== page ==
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I’m a Survivor: A Saudi Woman’s Breast Cancer Story


Illustration by Gina Dionisio for Vogue Arabia.

As World Cancer Awareness Day looms on February 4th, we look to inspiring stories of strength and determination from Arab women in the face of cancer.

“I’ve always seen breast cancer awareness ads in the streets, but I’d look away—just like most women here in Saudi Arabia. Cancer scares people, and especially so here in the Middle East. People think that cancer is hereditary, and that if a girl has a cancer patient in her family, it will stand in the way of her getting married. It is so terrifying that we avoid mentioning ‘breast cancer’ and instead call it, ‘the dreaded disease.’”

Awatef Muhammad Alhoshan, a mother of five, was diagnosed with breast cancer when she was 45-years-old. “I was taking a shower when I sensed that there was a lump in my breast—but I led a normal lifestyle: I was not a smoker and I only ate at home, and was sure to use healthy fats when I cooked. I didn’t think the lump was a big deal, until both my daughter and sister insisted that I go see a doctor,” she shares with Vogue Arabia.

The doctor ordered a mammogram and ultrasound tests and both showed lumps. It had to be determined if they were malignant. The doctor performed a breast biopsy, and a radiologist used a thin, hollow needle to remove tissue samples from her breast mass. The biopsy confirmed cancer.

“I didn’t hide the results from my family,” says Alhoshan. “I only didn’t tell my late mother because she was very ill at the time and I didn’t want to worry her,” she adds before adding that her husband—a retired navy pilot—was her staunchest supporter.

Fortunately, Alhoshan’s cancer was detected at an early stage. The tumor was small (2 cms), but it had begun to spread to the auxiliary lymph nodes. She needed a mastectomy and lymph nodes removal surgery. Alhoshan was put under general anesthesia and the surgeon removed her breast tissue, and then all 20 of her lymph nodes. “Removing the lymph nodes was like demolishing my arm’s first line of defense. I will not be able to do any heavy lifting with one arm for the rest of my life,” says Alhoshan. Following the mastectomy, a plastic surgeon rebuilt her breast mound to match the size and shape of the original by taking muscle from the lower region of her abdomen and attaching it to her breast area.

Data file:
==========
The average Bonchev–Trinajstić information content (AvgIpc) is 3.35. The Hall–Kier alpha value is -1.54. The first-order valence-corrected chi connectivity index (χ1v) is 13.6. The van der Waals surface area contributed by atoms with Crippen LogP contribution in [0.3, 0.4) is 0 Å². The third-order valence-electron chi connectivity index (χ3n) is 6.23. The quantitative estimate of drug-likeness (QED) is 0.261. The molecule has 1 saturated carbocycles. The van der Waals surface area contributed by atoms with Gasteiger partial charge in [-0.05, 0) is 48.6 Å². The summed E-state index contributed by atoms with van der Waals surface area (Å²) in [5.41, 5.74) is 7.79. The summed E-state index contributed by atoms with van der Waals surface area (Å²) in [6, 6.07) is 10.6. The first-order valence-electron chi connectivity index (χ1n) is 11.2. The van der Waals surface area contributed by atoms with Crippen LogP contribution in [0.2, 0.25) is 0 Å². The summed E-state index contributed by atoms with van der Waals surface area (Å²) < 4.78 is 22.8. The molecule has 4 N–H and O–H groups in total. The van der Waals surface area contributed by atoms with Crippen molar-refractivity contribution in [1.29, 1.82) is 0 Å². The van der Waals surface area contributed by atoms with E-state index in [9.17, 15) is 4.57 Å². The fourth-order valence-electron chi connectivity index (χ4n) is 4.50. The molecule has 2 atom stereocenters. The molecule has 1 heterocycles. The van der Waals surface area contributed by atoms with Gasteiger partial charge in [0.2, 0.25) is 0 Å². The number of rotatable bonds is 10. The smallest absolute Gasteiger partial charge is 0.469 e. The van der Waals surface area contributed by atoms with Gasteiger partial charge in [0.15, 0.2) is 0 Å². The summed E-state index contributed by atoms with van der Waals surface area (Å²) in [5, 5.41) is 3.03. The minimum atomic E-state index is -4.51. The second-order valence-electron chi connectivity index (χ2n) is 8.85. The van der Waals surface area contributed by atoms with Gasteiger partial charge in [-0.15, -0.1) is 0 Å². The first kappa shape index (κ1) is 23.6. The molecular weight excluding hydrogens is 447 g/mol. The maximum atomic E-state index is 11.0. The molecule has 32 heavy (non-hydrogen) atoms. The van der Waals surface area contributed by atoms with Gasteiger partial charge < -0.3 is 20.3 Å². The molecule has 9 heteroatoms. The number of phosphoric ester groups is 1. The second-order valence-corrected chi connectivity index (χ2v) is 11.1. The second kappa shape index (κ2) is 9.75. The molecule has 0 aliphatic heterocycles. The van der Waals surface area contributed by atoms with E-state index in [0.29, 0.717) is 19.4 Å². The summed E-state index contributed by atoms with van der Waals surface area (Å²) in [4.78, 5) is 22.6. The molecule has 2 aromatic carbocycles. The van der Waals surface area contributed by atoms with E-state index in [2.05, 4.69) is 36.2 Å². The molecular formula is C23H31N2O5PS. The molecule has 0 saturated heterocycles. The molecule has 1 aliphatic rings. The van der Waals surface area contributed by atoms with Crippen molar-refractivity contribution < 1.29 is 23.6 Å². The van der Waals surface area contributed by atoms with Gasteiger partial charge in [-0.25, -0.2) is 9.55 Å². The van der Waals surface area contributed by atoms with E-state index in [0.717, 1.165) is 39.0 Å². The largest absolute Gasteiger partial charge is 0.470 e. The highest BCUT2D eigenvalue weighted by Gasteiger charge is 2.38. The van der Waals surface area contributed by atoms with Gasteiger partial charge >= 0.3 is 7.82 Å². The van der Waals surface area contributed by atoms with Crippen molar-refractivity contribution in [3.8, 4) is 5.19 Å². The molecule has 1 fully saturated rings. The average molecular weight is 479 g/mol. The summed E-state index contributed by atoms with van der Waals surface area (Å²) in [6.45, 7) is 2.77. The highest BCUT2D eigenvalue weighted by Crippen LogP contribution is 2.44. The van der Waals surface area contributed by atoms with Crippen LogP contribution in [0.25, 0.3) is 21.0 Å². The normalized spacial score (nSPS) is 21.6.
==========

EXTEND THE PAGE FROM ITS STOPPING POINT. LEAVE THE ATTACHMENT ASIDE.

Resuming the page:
The next phase of treatment demanded that Alhoshan take four doses of chemo-therapy(a drug treatment for cancer that targets quickly dividing cancer cells and stops their division)with 20-day gaps in between. Alhoshan finished the chemo-therapy in approximately three months. “By the time I took the second dose of chemo, my body was exhausted and fragile, and I didn’t have the energy to fight the side effects that came with a whirlwind of mixed emotions and weakness. The chemo changed the color and texture of my nails; caused my skin to become irritated; I had mood swings; abad appetite; and worst of all, I was losing my hair,” shares Alhoshan.

During the chemo treatments, she was instructedto stick to a strict diet.“I wasn’t allowed to eat spicy foods or any dishes with lemon or too many acids in them—the chemo makes the stomach so sensitive that such foods might cause inflammations,” she explains.

Following the chemo-therapy, it took her a month to regain her strength and rid her body of the remaining chemo. After two months, her hair started to grow back.

Alhoshan’s healing process took a full year. She underwent a full-body test and it showed no signs of cancer.“I felt so relived. I was prescribed Tamoxifen, which is a preventive drug for breast cancer. It serves to balance the female hormones, which are usually connected to breast cancer when it reaches high levels. I took these pills for five years,” she explains. There is always a small possibility that the illness can come back.

Many women in our society resort to popular or traditional non-medical therapies when diagnosed with cancer, but those will never cure it.The survival rates change between 93-100% when detecting cancer at stages 1 or 2. Unequivocally, early breast cancer detection saved Alhoshan’s life. “Conquer your fears, follow the doctor’s instructions, and take care of yourself,” she smiles.

Discover the Zahra Breast Cancer Association in Saudi Arabia.

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